Denver's Seasonal Weather
100 Real Estate & Relocation Tips in 100 Days (Day 56)
One of the really great things about living in Denver is the weather. The weather at the foot of the Rocky Mountains offers 4 distinct seasons, including a generally mild fall and a summer where temperatures seldom break a hundred degrees. The Metro area is dry, with the average precipitation being less than 16 inches, and the humidity seldom exceeds 40% except in winter. Chinook winds roll down from the foothills in the winter months, melting most snowfalls in a few days, while making it possible to play golf year around.
Summer in Denver:
Usually by mid June summer is well under way. The sometimes violent spring storms give way to a dry, desert like heat, making outdoor activities pure joy. July is the hot month, but most evenings cool to allow for bar-b-cues and great sleeping. August usually sees monsoonal rains in the afternoon, with lightning forcing people under cover for short periods of time. By mid September, summer is winding down, and the air has the smell of fall.
Fall in Denver:
Fall in Denver is usually mild. While snow can happen, it is seldom seen before Halloween, and not often in accumulating amounts. Mountain snowfalls begin by mid-October, with the major ski areas open by Thanksgiving, even if the snow base is man made. Denver does not often entertain a white Christmas, but by early January, the night temperatures sometimes drop below zero. Day time temperatures in the mid-fifties allow for frequent mid-day rounds of golf.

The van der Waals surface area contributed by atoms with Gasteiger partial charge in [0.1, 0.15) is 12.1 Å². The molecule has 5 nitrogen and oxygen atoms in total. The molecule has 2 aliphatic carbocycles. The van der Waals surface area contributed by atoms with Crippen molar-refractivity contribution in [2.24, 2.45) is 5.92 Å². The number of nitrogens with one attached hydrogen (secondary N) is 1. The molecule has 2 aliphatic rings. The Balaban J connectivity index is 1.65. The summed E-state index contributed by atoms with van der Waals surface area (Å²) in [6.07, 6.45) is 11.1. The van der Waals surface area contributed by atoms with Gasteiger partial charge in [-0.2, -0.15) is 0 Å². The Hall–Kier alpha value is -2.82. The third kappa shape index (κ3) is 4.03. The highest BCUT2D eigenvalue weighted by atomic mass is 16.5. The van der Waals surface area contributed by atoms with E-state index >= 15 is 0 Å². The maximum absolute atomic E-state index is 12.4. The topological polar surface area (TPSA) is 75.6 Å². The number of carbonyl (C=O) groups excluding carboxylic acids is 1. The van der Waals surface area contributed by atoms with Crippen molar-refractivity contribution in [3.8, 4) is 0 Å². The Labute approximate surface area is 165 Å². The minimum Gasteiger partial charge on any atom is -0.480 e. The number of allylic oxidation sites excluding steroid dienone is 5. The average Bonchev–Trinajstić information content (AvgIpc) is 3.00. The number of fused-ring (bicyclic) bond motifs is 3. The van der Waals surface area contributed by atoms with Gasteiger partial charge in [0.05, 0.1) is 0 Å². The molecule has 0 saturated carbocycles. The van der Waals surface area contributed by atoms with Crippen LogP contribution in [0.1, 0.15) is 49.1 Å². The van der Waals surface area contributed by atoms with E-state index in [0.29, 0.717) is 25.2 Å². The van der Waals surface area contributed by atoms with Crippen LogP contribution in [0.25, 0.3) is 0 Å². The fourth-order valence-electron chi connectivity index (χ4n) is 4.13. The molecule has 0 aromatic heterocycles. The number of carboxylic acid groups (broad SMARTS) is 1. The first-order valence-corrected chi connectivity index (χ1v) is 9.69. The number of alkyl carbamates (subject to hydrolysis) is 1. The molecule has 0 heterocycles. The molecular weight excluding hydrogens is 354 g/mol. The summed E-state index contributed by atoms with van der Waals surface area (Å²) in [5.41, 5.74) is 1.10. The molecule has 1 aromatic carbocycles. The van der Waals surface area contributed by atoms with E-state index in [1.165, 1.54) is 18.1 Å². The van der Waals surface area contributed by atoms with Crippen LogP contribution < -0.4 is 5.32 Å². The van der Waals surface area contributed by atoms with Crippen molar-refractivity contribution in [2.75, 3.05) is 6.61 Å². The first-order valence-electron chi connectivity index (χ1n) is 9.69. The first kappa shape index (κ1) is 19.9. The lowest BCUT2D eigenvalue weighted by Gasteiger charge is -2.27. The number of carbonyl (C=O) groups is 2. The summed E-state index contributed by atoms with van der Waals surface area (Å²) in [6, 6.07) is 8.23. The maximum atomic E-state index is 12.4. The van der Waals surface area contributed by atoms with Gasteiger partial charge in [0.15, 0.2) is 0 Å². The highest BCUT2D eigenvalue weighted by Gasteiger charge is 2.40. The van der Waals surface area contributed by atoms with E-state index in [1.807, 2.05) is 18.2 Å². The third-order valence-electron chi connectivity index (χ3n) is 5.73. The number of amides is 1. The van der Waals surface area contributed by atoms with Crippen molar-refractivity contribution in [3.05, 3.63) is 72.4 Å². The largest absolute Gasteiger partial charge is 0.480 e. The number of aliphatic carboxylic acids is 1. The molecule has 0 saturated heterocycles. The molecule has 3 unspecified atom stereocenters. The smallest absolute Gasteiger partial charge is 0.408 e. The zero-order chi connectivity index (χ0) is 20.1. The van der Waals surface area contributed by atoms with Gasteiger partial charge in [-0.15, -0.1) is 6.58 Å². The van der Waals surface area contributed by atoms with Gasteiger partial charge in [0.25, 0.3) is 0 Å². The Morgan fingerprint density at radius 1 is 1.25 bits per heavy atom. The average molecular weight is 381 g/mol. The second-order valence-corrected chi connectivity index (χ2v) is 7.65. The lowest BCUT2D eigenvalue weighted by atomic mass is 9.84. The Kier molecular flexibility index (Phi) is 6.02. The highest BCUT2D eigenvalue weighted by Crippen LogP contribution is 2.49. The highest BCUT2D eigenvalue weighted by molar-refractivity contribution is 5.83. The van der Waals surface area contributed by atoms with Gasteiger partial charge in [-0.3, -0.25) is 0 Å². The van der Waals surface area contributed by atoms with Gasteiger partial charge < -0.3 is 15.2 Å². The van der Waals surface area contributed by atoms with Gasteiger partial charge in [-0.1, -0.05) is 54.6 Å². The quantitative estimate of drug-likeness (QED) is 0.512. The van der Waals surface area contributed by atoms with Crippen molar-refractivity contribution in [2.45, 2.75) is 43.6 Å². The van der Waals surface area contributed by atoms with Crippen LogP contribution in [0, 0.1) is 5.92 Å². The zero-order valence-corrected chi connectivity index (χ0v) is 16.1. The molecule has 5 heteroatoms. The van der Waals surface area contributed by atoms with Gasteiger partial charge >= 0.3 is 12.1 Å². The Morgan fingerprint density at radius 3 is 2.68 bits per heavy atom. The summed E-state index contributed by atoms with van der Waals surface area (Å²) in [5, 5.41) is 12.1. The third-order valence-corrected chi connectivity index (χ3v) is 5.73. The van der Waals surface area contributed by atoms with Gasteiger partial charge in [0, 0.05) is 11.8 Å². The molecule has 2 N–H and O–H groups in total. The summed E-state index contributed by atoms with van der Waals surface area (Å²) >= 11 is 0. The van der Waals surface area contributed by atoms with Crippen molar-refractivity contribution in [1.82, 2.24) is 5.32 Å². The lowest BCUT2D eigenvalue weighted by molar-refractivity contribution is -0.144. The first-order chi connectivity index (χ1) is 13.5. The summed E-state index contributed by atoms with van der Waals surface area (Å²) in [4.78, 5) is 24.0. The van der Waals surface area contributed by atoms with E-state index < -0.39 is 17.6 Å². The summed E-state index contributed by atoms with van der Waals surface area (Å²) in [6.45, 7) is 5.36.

The Winter Months:
Winter in Denver can show its icy face in early November, and hang around like a pesky varmint as late as the first of May. The really wintery days are usually early January through mid March. With the sun visible at least part of the 300 days we count as sunny, snowfalls are short-lived, and below zero nights don't seen as noticeable.
Springtime in the Rockies:
Well, not quite. Perhaps springtime at the edge of the Rockies is more apt, with days warming by mid-March, and the really cold nights fading into memory. Denver's greatest snowfall time is March and April, with some days in April feeling like all four season happening at once. Those gorgeous mountains in the west create havoc with weather systems, and sleepless nights for weather forecasters. Denver's western and southern suburbs can see a foot of snow at 6000 feet, while the mile-high downtown area receives nothing more than a heavy drizzle. But those fast melting spring snowstorms really do bring May flowers, and green grass. Afternoon thunderstorms are frequent in May and early June, but they pass by quickly, leaving sweet-smelling evenings and cool nights.